Essentially a large park within fortress walls, the site contains two museums, two towers, a bunker and a Roman Well spread out throughout three main areas: Upper Town, Lower Town and Kalemegdan Park. Upper Town features preserved ramparts of the fortress, as well as the Military Museum, Victor Monument and Ruzica Church, which contains chandeliers made of ammunition casings and a chapel with an allegedly miraculous spring; Lower Town sits on the banks of the Danube River, and while it was the city center in the Middle Ages, only a few buildings have survived. The 18th century Turkish Bath now houses a planetarium.
Kalemegdan Park offers great river views, as well as walking paths, a zoo and an amusement park. Allow a few hours to visit the entire fortress and consider joining a tour to ensure you don’t miss any of the highlights.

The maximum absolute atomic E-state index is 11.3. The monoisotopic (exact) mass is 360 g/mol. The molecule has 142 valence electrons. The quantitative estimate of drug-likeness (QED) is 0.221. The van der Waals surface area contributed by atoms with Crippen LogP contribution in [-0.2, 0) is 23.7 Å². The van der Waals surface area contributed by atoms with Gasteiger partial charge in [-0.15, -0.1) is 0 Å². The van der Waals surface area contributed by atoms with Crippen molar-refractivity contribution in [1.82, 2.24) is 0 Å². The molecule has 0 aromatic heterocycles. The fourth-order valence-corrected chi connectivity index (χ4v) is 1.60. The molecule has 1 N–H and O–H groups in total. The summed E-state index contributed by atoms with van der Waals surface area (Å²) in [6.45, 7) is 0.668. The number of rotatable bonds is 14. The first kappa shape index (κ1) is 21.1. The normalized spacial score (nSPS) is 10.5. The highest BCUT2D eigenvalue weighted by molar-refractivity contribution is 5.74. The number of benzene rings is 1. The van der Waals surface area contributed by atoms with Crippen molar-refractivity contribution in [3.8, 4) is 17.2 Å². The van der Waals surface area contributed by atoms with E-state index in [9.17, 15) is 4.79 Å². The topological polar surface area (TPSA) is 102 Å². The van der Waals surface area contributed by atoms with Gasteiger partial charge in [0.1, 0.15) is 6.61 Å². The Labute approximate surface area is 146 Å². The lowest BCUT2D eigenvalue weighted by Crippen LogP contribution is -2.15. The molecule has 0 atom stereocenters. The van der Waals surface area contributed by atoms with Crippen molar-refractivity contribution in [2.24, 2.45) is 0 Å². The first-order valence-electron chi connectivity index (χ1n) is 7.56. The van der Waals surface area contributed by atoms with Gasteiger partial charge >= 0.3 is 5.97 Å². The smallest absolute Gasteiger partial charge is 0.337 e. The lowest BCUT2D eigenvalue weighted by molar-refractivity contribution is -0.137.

Belgrade Fortress is a short walk from central Belgrade or the Belgrade train station. To get there using public transportation, take tram 2, bus 31 or trolleys 19, 21, 22, 28, 29 or 41 to Kalemegdan Park.
Admission to the grounds is free, and the fortress is open 24 hours. Museums, churches and specific attractions vary by price and opening hours, but you'll find most attractions open between 11am and 7pm.
Since the grounds are huge, it's recommended visiting by guided tour to ensure you see all the highlights. Food, drink and souvenirs are available at one of the many kiosks throughout the fortress grounds.
Address: Terazije 3, Belgrade, Serbia
From $ 16